SSL, a Maxar Technologies company (formerly MacDonald, Dettwiler and Associates Ltd.), and a leading provider of innovative satellites and spacecraft systems, announced today it has been selected by NASA to perform a study exploring the use of commercial habitats in space as satellite manufacturing facilities. In support of NASA’s vision of a vibrant space economy, and expanded opportunities for American industry, SSL will study the feasibility of habitable space platforms for building commercial satellites and how they might unlock new capabilities and business paradigms.
SSL brings its decades of experience in satellite manufacturing and space-based robotics to developing new architectures that dramatically improve the value, performance, flexibility, and responsiveness of spacecraft services. Transferring spacecraft manufacturing to space eliminates the constraints of launch vehicle volumes and schedules and the need for spacecraft to withstand the harsh conditions of launch. It allows for more simple and capable system designs that can be fielded more rapidly and economically.
“Today’s focus on commercial activity in space is undoubtedly accelerating innovation,” said Richard White, president of SSL Government Systems. “At SSL, we work closely with NASA to explore concepts that implement next-generation business models to stimulate private demand for commercial human spaceflight. Bringing commercial and government innovation together will be a powerful driver of capabilities.”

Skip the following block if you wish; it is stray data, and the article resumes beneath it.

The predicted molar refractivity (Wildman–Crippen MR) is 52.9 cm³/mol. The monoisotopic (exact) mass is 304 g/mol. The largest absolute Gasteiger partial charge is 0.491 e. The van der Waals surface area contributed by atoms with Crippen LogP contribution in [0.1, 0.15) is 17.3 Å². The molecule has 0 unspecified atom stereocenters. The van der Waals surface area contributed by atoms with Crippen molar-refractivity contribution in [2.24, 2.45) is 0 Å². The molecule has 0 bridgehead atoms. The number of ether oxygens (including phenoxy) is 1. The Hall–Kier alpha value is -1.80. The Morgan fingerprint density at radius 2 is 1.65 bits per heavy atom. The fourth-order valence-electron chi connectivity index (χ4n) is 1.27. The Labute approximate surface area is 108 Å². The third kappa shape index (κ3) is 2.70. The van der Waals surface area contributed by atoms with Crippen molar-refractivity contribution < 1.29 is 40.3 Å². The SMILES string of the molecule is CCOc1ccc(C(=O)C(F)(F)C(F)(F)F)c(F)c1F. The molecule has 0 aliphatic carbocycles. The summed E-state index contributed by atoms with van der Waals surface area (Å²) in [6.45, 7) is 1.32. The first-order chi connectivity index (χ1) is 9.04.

A Maxar Technologies company, SSL focused on unlocking new capabilities to solve problems in space. Reusing habitable platforms such as the International Space Station or free-flying private sector stations to reinvent satellite manufacturing has the potential to benefit humanity with better, more cost-effective satellite communications and many more opportunities to bring the benefits of insights from space to solve problems on Earth.
SSL’s advanced in-orbit servicing and assembly capabilities are contributing to a variety of NASA studies and missions including the robotic conversion of rocket upper stages into commercial habitats and the Dragonfly on-orbit satellite assembly program, which was demonstrated on the ground last year.